by Nicola Pugliese. Translator: Shaun Whiteside

After a four-day deluge, Naples is flooded. Buildings collapse, sinkholes appear. Strange events spread across the city: ghostly voices emanate from a medieval castle and five-lire coins begin to play music, but only to ten-year-old children. A melancholy journalist searches for meaning as the narrative takes us into the minds of those who have suffered in the floods.

Despite phenomenal initial success, the novel was withdrawn from publication at the author’s request, and not reissued until after his death in 2012. Now translated into English for the first time, Malacqua remains a timely critique and a richly peopled portrait of a much-mythologised city.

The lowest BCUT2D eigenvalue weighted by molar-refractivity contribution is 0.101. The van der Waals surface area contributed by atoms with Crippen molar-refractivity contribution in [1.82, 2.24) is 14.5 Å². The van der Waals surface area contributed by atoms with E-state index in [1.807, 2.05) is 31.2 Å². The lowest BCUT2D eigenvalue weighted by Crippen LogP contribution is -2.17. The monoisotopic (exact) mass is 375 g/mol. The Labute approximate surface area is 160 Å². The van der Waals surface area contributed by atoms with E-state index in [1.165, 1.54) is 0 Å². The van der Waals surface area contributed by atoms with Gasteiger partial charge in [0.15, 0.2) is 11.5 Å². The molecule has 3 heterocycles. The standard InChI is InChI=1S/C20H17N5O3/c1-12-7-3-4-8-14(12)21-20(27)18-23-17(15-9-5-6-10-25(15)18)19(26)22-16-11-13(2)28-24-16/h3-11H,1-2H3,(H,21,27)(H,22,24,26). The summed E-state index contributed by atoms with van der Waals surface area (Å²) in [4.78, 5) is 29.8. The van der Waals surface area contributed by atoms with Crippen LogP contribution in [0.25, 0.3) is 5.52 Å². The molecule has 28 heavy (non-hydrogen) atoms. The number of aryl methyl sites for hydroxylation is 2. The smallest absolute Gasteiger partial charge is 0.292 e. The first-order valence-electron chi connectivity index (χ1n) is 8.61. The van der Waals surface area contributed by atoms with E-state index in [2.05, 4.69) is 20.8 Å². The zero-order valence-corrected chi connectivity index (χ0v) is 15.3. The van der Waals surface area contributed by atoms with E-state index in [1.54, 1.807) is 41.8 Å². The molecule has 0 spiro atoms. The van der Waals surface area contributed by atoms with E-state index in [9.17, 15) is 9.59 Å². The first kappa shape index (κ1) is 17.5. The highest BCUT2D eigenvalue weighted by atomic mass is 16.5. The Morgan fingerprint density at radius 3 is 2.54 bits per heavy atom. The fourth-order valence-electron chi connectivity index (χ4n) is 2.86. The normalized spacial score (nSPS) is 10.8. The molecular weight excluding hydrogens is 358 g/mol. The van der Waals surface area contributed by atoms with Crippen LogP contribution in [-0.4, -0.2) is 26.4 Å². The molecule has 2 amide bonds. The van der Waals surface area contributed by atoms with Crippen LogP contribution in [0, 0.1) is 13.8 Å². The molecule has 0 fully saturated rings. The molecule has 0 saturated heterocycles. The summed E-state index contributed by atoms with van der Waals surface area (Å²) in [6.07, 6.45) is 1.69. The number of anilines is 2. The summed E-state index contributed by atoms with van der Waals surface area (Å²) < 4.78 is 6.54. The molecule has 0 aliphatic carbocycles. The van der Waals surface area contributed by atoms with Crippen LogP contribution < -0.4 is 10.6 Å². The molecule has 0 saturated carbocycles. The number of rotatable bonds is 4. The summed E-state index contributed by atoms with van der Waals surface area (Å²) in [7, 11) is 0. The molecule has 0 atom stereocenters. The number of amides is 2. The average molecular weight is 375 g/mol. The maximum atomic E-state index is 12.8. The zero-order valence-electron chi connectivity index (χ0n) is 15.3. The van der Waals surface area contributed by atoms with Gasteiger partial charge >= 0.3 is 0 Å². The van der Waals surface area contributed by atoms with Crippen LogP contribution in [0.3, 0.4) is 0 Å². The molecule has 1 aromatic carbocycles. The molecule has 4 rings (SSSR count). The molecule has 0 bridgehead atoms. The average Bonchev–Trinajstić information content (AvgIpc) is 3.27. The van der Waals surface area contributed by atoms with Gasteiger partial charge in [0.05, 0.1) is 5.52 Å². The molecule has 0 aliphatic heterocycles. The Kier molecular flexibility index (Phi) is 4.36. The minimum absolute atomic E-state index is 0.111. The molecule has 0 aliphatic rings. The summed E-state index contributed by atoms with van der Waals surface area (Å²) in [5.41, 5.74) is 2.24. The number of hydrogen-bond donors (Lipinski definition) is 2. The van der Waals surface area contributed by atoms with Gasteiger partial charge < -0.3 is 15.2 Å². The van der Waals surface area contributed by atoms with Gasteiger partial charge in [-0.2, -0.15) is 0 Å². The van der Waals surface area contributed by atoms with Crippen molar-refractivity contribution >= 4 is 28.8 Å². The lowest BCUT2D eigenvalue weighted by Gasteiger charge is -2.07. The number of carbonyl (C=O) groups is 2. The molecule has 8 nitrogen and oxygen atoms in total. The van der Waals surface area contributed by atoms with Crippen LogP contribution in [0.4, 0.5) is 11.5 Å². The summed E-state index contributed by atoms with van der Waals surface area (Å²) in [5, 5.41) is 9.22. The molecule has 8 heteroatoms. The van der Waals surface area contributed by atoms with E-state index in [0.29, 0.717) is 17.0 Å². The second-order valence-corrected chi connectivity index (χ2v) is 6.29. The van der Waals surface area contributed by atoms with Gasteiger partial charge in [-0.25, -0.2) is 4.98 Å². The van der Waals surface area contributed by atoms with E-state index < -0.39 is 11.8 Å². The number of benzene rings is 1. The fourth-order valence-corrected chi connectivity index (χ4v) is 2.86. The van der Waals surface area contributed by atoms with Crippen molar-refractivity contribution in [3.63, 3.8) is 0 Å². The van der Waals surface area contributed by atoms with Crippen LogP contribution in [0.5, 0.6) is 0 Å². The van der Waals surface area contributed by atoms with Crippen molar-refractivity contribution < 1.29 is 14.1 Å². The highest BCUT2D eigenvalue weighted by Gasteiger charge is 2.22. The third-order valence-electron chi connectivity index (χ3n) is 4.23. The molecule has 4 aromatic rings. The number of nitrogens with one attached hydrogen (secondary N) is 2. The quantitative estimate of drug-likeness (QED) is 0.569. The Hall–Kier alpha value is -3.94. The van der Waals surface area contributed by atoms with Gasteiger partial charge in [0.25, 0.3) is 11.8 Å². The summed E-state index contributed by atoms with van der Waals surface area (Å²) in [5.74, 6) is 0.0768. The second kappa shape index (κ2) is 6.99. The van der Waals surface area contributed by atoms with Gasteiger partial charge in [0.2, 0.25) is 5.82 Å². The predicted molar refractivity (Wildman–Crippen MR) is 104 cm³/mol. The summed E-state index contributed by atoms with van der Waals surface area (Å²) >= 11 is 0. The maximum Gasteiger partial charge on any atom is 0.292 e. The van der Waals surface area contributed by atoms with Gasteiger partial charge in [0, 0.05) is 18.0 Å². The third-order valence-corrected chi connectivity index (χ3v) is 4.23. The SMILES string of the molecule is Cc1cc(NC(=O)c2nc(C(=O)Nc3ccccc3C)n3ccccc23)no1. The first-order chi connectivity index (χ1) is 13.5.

‘A lyrical, caustic and highly fantastical imagining of a Naples beset by a biblical deluge . . . Malacqua is a beguiling portrait of a fractured city, with its jostle of voices and competing desires.’ - Toby Lichtig, Wall Street Journal

‘Nicola Pugliese was a writer who challenged the clichéd view of Naples as a city of gangsters, mandolins and “O Sole Mio” . . . His fiaba vesuviana (Vesuvian fairytale), superbly translated by Shaun Whiteside, is a beautiful and haunting exploration of life at a meteorological extreme.’ - Ian Thomson, The Financial Times



Publication Date

November 2017


Malacqua on the And Other Stories website